The spectacular arrest of former defence minister Salvador Cienfuegos at Los Angeles airport has questioned two bets Andrés Manuel López Obrador made when he became president in 2018: to rely on the military at home and to foster close relations with the U.S.
The allegations against Cienfuegos, who has not been investigated in Mexico, are as sensational as any narco drama. The retired general, 72, is accused of having exchanged thousands of unencrypted BlackBerry Messenger communications with the H-2 drug cartel, raising questions over how Mexico could have remained oblivious to such huge U.S. phone tapping.
Almost two years to the day of his arrest on October 15, Cienfuegos was a friend of Washington: the U.S. decorated him with the Legion of Merit, one of its most prestigious military awards, for his “extraordinary contributions” to bilateral ties as minister from 2012-2018.
But Washington chose not to tip off Mexico that it would detain the ex-general on charges of being a drug trafficker and money launderer. Cienfuegos, nicknamed the Godfather, was arrested at the request of the Drug Enforcement Administration with no courtesy call to Mexico City. He is planning to fight the charges “energetically,” his lawyer, Duane Lyons, has said.
“This is a very clear message that the U.S. right now doesn’t necessarily have confidence in the current Mexican government when it comes to the bilateral security agenda,” said a former senior Mexican government official. “We might have imagined we had a relationship with the U.S. that we don’t.”
The breakdown in communications is a blow to López Obrador’s foreign policy focus to keep President Donald Trump happy, analysts say. He has bent over backwards to preserve relations with Mexico’s top trading partner, even in the face of threats from Trump. He mobilized his National Guard to contain migration to placate Trump and yielded to some of his trade demands to clinch the new NAFTA, the US-Mexico-Canada Agreement.
The Los Angeles arrest shows the feeling is not necessarily mutual. As one former top Mexican military official put it: “(If) you don’t trust, you stop talking.”
He added: “The relationship between Mexican security forces and U.S. defence, security and law enforcement will freeze for a long, long time.”
López Obrador’s other major bet has been on the military, making them what Catalina Pérez Correa, a security specialist at Mexico’s CIDE university, called “the pillar of his government.”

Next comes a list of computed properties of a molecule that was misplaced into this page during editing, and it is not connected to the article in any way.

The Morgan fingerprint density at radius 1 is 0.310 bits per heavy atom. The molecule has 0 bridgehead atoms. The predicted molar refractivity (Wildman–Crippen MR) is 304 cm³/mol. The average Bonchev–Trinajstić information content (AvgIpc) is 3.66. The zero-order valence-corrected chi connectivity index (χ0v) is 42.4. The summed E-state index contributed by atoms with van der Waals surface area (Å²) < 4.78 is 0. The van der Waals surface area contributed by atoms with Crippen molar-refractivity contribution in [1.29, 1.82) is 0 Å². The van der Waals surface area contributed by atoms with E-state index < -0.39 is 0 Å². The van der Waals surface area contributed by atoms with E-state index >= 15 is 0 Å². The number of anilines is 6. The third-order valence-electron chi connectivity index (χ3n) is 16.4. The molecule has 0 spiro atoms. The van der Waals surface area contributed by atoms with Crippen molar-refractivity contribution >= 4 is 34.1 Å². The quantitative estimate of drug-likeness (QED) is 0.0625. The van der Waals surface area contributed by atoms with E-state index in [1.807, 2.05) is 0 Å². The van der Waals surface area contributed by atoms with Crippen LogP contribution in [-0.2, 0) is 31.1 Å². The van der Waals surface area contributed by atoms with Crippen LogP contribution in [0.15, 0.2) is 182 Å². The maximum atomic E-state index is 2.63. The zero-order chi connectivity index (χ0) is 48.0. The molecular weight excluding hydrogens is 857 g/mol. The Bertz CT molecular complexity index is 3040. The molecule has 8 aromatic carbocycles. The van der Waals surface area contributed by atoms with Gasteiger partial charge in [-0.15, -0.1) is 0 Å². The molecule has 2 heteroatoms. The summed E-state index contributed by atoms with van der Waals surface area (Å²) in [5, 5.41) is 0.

Hours before the arrest, Alejandro Hope, a security analyst and former intelligence official, published a document revealing that the National Guard had been placed under formal defence ministry control.
But Pérez Correa noted that the president has also roped the military into tasks as diverse as building an airport and branches of a state bank, controlling ports, growing trees for a government reforestation program and distributing school textbooks.
López Obrador hails the military as honest — he calls its top brass “incorruptible” — and an essential ally in rooting out corruption.
That assessment is now being challenged, questioning the president’s anti-graft strategy. “The whole leadership of the army are Cienfuegos’ disciples. He promoted all of them,” the former military official said. “If you’re going to send all corrupt officials in the armed forces to jail, you’re going to need more prisons.”
The military now feels humiliated and angry, Hope said. “AMLO is now trapped between the U.S. and the army, and that’s not a good position,” he said, using the president’s nickname.
“He’s bet his presidency on the army and that has been shaken. He has also bet his presidency on not antagonizing the U.S. and now the U.S. has delivered a slap in the face.”
Jorge Castañeda, a former foreign minister, said: “This is the most difficult problem of López Obrador’s administration because there’s no good way out.”
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